May 10, 2019 Jeopardy attaches once a witness is sworn confirms a Fairfax judge
Jeopardy attaches once the first prosecution witness is sworn, says Fairfax criminal lawyer
Jeopardy is among the essential avenues for criminal defense lawyers to consider. As a Fairfax criminal lawyer, I know that prosecutors might have the temptation to dismiss a case mid-trial when they see their chances of victory slipping, but that such action precludes later renewing the prosecution.
Fairfax General District Court judge reverses his final nolle prosequi order after reminding the prosecutor of possible bar to a retrial
Naeem Darab was arrested in Fairfax County, Virginia, for marijuana possession, and wisely hired an attorney to defend him. In the General District Court, the court swore in a police witness and the prosecutor then moved to enter the case nolle prosequi/ dismissed without prejudice. The Fairfax District Court judge then entered a final nolle prosequi order, but then asked the prosecutor if he really wanted a nolle, seeing how the Fifth Amendment to the United States Constitution’s Double Jeopardy Clause could then bar a retrial of the matter, with a witness already having been sworn in. Consequently, the prosecutor successfully moved the District Court judge to reverse its the nolle order. The same court subsequently convicted the defendant and Darab appealed.
A Fairfax Circuit Court judge rules a final nolle prosequi order cannot be dismissed, and dismisses the case
Darab’s appeal went before Fairfax Circuit Court Judge David Bernhard, who has already drawn attention for disfavoring cash bonds, and who has a compelling life story that puts him in a strong posture to empathize with the plights of the criminal and civil litigants before him.
Judge Bernhard correctly concluded that jeopardy had already attached when the prosecutor obtained a final nolle order, and that the nolle prosequi order was irreverisible. Judge Bernard also correctly ruled that the prosecutor could not undo any of that by asserting that a criminal defendant’s appeal of a District Court conviction to the Circuit Court is a trial de novo in every respect. Finally, Judge Bernhard correctly concluded that the Fairfax District Court judge’s prompting the prosecutor about whether he really wanted a nolle constituted an abuse of judicial discretion and an “independent ground for the termination of this prosecution.” Further, in stating that the District Court committed no clerical nor factual error in entering the initial nolle prosequi order, Judge Bernhard pointed out that: “The District Court’s ‘power to amend should not be confounded with the power to create.’ Gagnon v. U.S., 193 U.S. 451 [(1904)].” Darab v. Virginia, Fairfax County, Virginia, Circuit Court No. MI-2018-378 (May 2, 2018).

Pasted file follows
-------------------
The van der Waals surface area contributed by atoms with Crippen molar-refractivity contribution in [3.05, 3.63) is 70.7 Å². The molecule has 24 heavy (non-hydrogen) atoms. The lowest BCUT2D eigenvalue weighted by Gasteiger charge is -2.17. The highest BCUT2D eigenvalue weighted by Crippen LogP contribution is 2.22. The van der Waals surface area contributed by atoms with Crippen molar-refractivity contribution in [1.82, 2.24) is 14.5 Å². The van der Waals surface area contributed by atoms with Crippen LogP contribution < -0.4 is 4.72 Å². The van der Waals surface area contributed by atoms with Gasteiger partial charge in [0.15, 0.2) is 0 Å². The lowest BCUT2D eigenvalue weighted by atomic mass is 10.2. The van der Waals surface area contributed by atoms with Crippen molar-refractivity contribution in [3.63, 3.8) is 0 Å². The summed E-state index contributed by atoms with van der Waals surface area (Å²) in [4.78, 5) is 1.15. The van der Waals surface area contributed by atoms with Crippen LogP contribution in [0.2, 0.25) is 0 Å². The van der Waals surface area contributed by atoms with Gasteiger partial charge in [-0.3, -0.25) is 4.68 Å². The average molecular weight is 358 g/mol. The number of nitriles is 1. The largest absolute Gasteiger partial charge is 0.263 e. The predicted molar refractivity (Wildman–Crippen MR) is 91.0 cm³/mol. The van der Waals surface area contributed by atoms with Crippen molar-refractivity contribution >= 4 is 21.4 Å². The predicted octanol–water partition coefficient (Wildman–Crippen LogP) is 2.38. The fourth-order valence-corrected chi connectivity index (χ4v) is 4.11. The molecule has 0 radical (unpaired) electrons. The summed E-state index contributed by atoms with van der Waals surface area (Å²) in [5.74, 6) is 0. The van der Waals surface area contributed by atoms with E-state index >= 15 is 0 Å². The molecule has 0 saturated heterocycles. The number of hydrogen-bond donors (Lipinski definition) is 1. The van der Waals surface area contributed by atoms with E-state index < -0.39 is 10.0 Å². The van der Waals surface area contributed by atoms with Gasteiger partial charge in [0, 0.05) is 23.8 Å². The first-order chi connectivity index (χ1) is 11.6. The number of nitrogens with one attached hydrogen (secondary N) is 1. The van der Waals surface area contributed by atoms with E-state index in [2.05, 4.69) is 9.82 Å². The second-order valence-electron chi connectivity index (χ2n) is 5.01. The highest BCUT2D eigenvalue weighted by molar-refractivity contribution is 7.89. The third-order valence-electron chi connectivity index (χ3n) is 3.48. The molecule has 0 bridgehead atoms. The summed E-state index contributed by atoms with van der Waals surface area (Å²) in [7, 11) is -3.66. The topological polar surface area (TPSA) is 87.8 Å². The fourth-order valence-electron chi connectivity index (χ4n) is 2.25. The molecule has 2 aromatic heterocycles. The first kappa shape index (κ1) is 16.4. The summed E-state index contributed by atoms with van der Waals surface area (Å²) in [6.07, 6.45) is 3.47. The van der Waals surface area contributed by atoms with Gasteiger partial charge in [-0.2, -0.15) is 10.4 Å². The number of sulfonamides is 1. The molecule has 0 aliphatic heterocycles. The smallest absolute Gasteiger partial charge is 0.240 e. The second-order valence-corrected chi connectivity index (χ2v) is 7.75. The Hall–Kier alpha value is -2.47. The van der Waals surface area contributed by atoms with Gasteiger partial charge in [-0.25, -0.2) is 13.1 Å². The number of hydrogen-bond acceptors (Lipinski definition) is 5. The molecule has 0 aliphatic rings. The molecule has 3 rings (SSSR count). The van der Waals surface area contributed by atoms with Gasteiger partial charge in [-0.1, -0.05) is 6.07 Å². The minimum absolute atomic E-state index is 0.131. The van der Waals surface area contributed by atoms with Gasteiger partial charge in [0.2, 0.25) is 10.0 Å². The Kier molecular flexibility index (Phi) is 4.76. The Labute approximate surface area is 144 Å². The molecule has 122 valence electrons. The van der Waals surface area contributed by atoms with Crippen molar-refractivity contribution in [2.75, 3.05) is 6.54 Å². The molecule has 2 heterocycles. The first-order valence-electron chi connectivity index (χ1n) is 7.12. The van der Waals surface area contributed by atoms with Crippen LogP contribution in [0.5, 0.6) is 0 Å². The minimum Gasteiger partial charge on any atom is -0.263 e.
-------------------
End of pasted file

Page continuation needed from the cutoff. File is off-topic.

Double jeopardy principles do not preclude separate prosecutions in state and federal court for the same offense
As much as the Fairfax County Circuit Court judge’s ruling in Darab is a great one, that does not change the abominable separate sovereigns doctrine that permits separate prosecutions both in state and federal court for the same offense, which explain how Rodney King’s police assailants could be acquitted in state court only to find themselves subsequently tried and convicted in federal court.
Fairfax criminal lawyer Jonathan L. Katz pursues your best possible results against misdemeanor, felony, DUI, drug, marijuana and sex prosecutions. To discuss your case with Jon Katz, please call his staff at 703-383-1100 to schedule a confidential consultation.